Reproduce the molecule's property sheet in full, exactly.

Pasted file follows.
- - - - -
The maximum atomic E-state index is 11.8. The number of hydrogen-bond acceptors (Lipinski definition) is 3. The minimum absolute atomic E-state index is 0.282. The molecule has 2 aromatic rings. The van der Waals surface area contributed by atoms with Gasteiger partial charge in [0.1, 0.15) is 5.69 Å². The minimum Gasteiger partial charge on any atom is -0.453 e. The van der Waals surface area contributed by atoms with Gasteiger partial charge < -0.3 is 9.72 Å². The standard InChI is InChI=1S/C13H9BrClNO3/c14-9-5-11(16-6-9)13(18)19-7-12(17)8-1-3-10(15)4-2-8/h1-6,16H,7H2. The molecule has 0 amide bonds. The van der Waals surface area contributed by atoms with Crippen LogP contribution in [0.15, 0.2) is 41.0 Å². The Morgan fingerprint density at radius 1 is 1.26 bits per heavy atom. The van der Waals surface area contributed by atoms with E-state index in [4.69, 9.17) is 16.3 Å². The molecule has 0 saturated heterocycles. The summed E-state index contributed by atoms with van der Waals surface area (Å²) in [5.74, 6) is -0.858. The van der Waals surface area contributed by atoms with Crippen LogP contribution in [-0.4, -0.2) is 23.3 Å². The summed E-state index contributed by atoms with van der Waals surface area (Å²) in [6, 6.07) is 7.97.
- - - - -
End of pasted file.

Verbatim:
The maximum atomic E-state index is 11.8. The number of hydrogen-bond acceptors (Lipinski definition) is 3. The minimum absolute atomic E-state index is 0.282. The molecule has 2 aromatic rings. The van der Waals surface area contributed by atoms with Gasteiger partial charge in [0.1, 0.15) is 5.69 Å². The minimum Gasteiger partial charge on any atom is -0.453 e. The van der Waals surface area contributed by atoms with Gasteiger partial charge < -0.3 is 9.72 Å². The standard InChI is InChI=1S/C13H9BrClNO3/c14-9-5-11(16-6-9)13(18)19-7-12(17)8-1-3-10(15)4-2-8/h1-6,16H,7H2. The molecule has 0 amide bonds. The van der Waals surface area contributed by atoms with Crippen LogP contribution in [0.15, 0.2) is 41.0 Å². The Morgan fingerprint density at radius 1 is 1.26 bits per heavy atom. The van der Waals surface area contributed by atoms with E-state index in [4.69, 9.17) is 16.3 Å². The molecule has 0 saturated heterocycles. The summed E-state index contributed by atoms with van der Waals surface area (Å²) in [5.74, 6) is -0.858. The van der Waals surface area contributed by atoms with Crippen LogP contribution in [-0.4, -0.2) is 23.3 Å². The summed E-state index contributed by atoms with van der Waals surface area (Å²) in [6, 6.07) is 7.97.